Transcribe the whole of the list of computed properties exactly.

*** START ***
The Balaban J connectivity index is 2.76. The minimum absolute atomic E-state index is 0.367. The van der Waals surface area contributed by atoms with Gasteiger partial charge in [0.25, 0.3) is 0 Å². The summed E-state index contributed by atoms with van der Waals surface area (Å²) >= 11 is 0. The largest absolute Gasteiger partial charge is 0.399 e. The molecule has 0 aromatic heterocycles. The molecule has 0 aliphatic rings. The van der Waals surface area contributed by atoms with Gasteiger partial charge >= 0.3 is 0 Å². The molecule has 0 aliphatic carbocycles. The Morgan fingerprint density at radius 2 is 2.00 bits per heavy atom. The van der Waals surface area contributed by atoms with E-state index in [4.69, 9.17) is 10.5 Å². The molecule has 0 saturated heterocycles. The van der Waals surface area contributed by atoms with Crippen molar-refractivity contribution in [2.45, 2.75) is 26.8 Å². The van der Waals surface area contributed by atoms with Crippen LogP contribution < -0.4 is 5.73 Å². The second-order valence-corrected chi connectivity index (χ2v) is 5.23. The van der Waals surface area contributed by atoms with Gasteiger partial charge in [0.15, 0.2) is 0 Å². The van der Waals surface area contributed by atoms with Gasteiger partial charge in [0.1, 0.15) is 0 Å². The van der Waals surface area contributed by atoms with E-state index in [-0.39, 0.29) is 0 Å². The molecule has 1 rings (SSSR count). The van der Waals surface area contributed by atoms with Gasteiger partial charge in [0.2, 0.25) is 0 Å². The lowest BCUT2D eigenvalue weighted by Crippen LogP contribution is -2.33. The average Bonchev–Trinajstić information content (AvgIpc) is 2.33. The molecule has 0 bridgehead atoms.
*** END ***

The Balaban J connectivity index is 2.76. The minimum absolute atomic E-state index is 0.367. The van der Waals surface area contributed by atoms with Gasteiger partial charge in [0.25, 0.3) is 0 Å². The summed E-state index contributed by atoms with van der Waals surface area (Å²) >= 11 is 0. The largest absolute Gasteiger partial charge is 0.399 e. The molecule has 0 aromatic heterocycles. The molecule has 0 aliphatic rings. The van der Waals surface area contributed by atoms with Gasteiger partial charge >= 0.3 is 0 Å². The molecule has 0 aliphatic carbocycles. The Morgan fingerprint density at radius 2 is 2.00 bits per heavy atom. The van der Waals surface area contributed by atoms with E-state index in [4.69, 9.17) is 10.5 Å². The molecule has 0 saturated heterocycles. The van der Waals surface area contributed by atoms with Crippen molar-refractivity contribution in [2.45, 2.75) is 26.8 Å². The van der Waals surface area contributed by atoms with Crippen LogP contribution < -0.4 is 5.73 Å². The second-order valence-corrected chi connectivity index (χ2v) is 5.23. The van der Waals surface area contributed by atoms with Gasteiger partial charge in [0.15, 0.2) is 0 Å². The van der Waals surface area contributed by atoms with Gasteiger partial charge in [0.1, 0.15) is 0 Å². The van der Waals surface area contributed by atoms with E-state index in [-0.39, 0.29) is 0 Å². The molecule has 1 rings (SSSR count). The van der Waals surface area contributed by atoms with Gasteiger partial charge in [0.2, 0.25) is 0 Å². The lowest BCUT2D eigenvalue weighted by Crippen LogP contribution is -2.33. The average Bonchev–Trinajstić information content (AvgIpc) is 2.33. The molecule has 0 bridgehead atoms.